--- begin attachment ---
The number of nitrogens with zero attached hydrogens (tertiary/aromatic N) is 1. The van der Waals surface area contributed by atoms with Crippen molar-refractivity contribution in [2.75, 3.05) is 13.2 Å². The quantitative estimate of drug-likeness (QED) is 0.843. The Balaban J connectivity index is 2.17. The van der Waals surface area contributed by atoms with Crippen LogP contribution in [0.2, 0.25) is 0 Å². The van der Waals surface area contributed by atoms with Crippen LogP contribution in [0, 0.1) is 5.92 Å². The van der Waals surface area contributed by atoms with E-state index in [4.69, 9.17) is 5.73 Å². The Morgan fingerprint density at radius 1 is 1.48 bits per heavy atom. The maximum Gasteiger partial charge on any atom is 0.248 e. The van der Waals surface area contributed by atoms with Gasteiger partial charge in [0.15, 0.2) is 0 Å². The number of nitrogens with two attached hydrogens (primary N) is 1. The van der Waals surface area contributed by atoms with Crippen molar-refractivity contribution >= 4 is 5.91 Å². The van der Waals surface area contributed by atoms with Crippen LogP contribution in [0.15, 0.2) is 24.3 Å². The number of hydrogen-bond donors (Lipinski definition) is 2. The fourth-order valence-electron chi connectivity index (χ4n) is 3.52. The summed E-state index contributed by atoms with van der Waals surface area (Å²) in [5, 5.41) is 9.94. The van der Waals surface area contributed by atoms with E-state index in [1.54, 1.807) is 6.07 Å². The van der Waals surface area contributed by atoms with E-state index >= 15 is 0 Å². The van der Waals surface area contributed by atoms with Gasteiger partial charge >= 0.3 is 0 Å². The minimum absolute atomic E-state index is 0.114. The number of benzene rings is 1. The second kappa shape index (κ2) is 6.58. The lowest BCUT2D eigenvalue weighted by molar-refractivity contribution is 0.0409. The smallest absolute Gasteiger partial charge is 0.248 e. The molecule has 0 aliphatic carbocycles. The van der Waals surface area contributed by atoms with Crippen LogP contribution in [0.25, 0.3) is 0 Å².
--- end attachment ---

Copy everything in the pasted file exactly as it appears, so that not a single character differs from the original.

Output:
The number of nitrogens with zero attached hydrogens (tertiary/aromatic N) is 1. The van der Waals surface area contributed by atoms with Crippen molar-refractivity contribution in [2.75, 3.05) is 13.2 Å². The quantitative estimate of drug-likeness (QED) is 0.843. The Balaban J connectivity index is 2.17. The van der Waals surface area contributed by atoms with Crippen LogP contribution in [0.2, 0.25) is 0 Å². The van der Waals surface area contributed by atoms with Crippen LogP contribution in [0, 0.1) is 5.92 Å². The van der Waals surface area contributed by atoms with E-state index in [4.69, 9.17) is 5.73 Å². The Morgan fingerprint density at radius 1 is 1.48 bits per heavy atom. The maximum Gasteiger partial charge on any atom is 0.248 e. The van der Waals surface area contributed by atoms with Gasteiger partial charge in [0.15, 0.2) is 0 Å². The number of nitrogens with two attached hydrogens (primary N) is 1. The van der Waals surface area contributed by atoms with Crippen molar-refractivity contribution >= 4 is 5.91 Å². The van der Waals surface area contributed by atoms with Crippen LogP contribution in [0.15, 0.2) is 24.3 Å². The number of hydrogen-bond donors (Lipinski definition) is 2. The fourth-order valence-electron chi connectivity index (χ4n) is 3.52. The summed E-state index contributed by atoms with van der Waals surface area (Å²) in [5, 5.41) is 9.94. The van der Waals surface area contributed by atoms with E-state index in [1.54, 1.807) is 6.07 Å². The van der Waals surface area contributed by atoms with E-state index >= 15 is 0 Å². The van der Waals surface area contributed by atoms with Gasteiger partial charge >= 0.3 is 0 Å². The minimum absolute atomic E-state index is 0.114. The number of benzene rings is 1. The second kappa shape index (κ2) is 6.58. The lowest BCUT2D eigenvalue weighted by molar-refractivity contribution is 0.0409. The smallest absolute Gasteiger partial charge is 0.248 e. The molecule has 0 aliphatic carbocycles. The van der Waals surface area contributed by atoms with Crippen LogP contribution in [0.25, 0.3) is 0 Å².